1. Mount the faucet
  2. Install the T-adapter that will divert water to the ionizer
  3. Connect the hoses and power

All of the parts required for the installation will come with the water ionizer.

Mounting the faucet just requires placing the faucet where you want it and, using the washers and lock nut included, locking it down in place.  The faucet requires a standard size hole at your sink – the same size hole used for side-sink pull out sprayers or soap dispensers.  Most people will remove the side-sink sprayer and just use that hole.

You’ll need a pair of pliers for installing the T-adapter.  You’ll need to shut off the cold water, disconnect the cold water line either from the post that comes out of the wall or from the connection just below your faucet, screw the T-adapter in where you removed the cold water line connection, then reconnect the cold water line to the T-adapter.

The last step of the installation is connecting the hoses.

One hose will run from the T-adapter to the port labeled “in” or “inflow” on the unit, one hose will run from the port labeled “alkaline” on the ionizer to the hose connected to the alkaline spout on the ionizer, and another will run from the port labeled “acidic” on the ionizer to the hose connected to the acidic spout on the faucet.

The hoses coming from the bottom of the faucet for connection will all be labeled or color coded.  The most important thing is to pay attention to the labels on the unit to ensure that water coming from the cold water line is going to the “inflow” port on the unit, and that the alkaline and acidic hoses coming from the faucet are connected to the correct alkaline or acidic ports on the unit.

Then there’s the electronics cord that lets you control the unit from the faucet.  These are simple connections that you should have no problem hooking up.

Finally, you’ll plug the unit in using either an existing outlet or, if you don’t have an outlet under the sink, using an extension cord with a surge protector.

The water ionizer will have a power switch on the back or at the bottom of the unit.  Flip it on and you’re ready to go.

Things to Check Before You Buy

You’ll need to have a power source under the sink.  Do not assume that the outlet you may be using for your garbage disposal will work.  In many cases, the power to this outlet is controlled by the same switch you use to turn on the garbage disposal.

To make sure you’ve got a good outlet, you can take a hair dryer or small lamp and plug it in to the outlet.  If you are able to turn on the hair dryer or lamp just by plugging it in, you’re in good shape.  If you can’t get power to the device without flipping the switch to turn on the garbage disposal, you’ll need to find an alternate power source for the water ionizer OR have an electrician install an outlet that works independent of the garbage disposal on/off switch.

It’s a good idea to get the size specifications for the water ionizer base that will sit under the sink.  Compare that to the space you have available so that you are sure that the under counter water ionizer you choose will fit and allow for relatively easy access when it’s time to change the filters or perform the recommended cleaning procedure.

Choosing the Best Under Counter Water Ionizer

The first thing you know is that they all work and they all work well.  There is no “perfect” or “best” water ionizer – countertop or under counter – but there is a “best” under counter water ionizer for you.  Here are some things to consider when choosing the best under counter water ionizer for your home….

Budget -  You can get a good under counter water ionizer for as little as $2,195 and the prices go up from there.  It’s always a good idea to figure out what you’re willing to pay before you start shopping.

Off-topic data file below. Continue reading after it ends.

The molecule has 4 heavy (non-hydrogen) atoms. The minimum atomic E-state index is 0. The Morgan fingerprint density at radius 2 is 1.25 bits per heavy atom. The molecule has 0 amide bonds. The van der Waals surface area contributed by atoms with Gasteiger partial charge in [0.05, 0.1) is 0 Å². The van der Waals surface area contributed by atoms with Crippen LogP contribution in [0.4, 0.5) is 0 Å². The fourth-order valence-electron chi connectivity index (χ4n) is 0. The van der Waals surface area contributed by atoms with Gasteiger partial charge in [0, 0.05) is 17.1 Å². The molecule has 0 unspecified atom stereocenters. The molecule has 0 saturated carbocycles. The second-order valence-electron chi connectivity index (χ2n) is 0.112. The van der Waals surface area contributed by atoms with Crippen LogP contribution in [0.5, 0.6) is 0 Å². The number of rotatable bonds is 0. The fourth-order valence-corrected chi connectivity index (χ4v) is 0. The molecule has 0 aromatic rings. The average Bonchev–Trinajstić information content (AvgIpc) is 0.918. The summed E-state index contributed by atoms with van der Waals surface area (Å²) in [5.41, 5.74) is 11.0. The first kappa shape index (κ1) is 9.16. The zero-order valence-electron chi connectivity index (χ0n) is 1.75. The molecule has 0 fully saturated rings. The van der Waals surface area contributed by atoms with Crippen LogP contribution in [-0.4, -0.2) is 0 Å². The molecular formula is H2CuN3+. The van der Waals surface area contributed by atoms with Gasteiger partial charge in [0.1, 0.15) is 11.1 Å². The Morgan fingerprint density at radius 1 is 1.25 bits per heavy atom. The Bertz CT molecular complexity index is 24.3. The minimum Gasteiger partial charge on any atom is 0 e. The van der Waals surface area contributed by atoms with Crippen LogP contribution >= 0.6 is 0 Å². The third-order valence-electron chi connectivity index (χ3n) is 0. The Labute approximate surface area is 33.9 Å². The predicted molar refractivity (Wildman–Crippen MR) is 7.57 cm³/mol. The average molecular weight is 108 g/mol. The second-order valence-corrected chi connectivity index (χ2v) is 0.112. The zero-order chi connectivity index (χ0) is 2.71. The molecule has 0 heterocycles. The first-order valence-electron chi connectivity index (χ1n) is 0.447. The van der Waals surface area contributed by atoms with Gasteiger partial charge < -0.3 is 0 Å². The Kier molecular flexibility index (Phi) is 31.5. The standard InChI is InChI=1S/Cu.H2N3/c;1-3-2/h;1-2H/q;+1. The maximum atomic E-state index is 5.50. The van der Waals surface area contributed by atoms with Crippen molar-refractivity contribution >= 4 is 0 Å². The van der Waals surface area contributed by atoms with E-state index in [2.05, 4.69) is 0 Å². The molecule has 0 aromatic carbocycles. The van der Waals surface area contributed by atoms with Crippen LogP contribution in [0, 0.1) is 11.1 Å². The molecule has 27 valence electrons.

Looks – This is something that you’re going to have in your kitchen for a long time.  Take a look at the faucet styling and design.  Which would you prefer seeing at your sink every day for the next 15 – 20 years?

Cleaning Procedure – If you are in an area that has very hard water you’re going to need to perform the recommended cleaning more often, no matter which under counter water ionizer you choose.

Some companies offer a one-time-use cleaning cartridge which makes this process easier.  Others have a recommended cleaning protocol that involves using either vinegar or citric acid powder for “do it yourself” cleaning.  In the long-run you’ll save money with the “do it yourself” cleaning but because it isn’t as convenient as installing and running a cleaning cartridge, you may not keep up with this part of the maintenance like you should.

Source Water & Prefiltration – Keep in mind that some companies recommend an external pre-filtration system for the best quality ionized water.  Take a look at the space you’ll need under the sink for the the water ionizer’s base unit and the prefiltration system.

If you’re on well water or have extremely hard water, you’ll likely need some type of pre-filter to address those issues – and extremely hard water means more frequent cleaning so consider the time and cost required for performing the recommended cleaning.MoneyBack_Guaranty

Warranty & Money Back Guaranty – Finally, take a look at the money-back guaranty period, any restocking fees for returns during that period and the warranty.  Most companies give you 60 days from the date of purchase to try the unit and return it if you’re not satisfied.  Some companies only give you 30 days.  Industry standard restocking fee is 15% but some charge up to 20% restocking fees.  Shipping charges won’t be refunded and if the company shipped the unit to you at no charge, your refund will most likely be less that company’s cost to ship the unit to you.

On the warranty, the industry standard is 5 years covering parts and labor but some companies have extended warranties.

Ready to Shop?

We’ve created a side by side comparison of the under counter water ionizer that we recommend most.  You’ll be able to see each model and compare by cost, warranty, filtration system, cleaning options and performance.  You’ll also find links to the store pages with detailed specs on each model.

The Under Counter Water Ionizer Comparison Chart is your best next step.  Just click on the image below to get started.  And if you have questions once you get there, just give us a call.  We’ve provided contact information on the page and we’re happy to help you find the under counter water ionizer that’s best for you.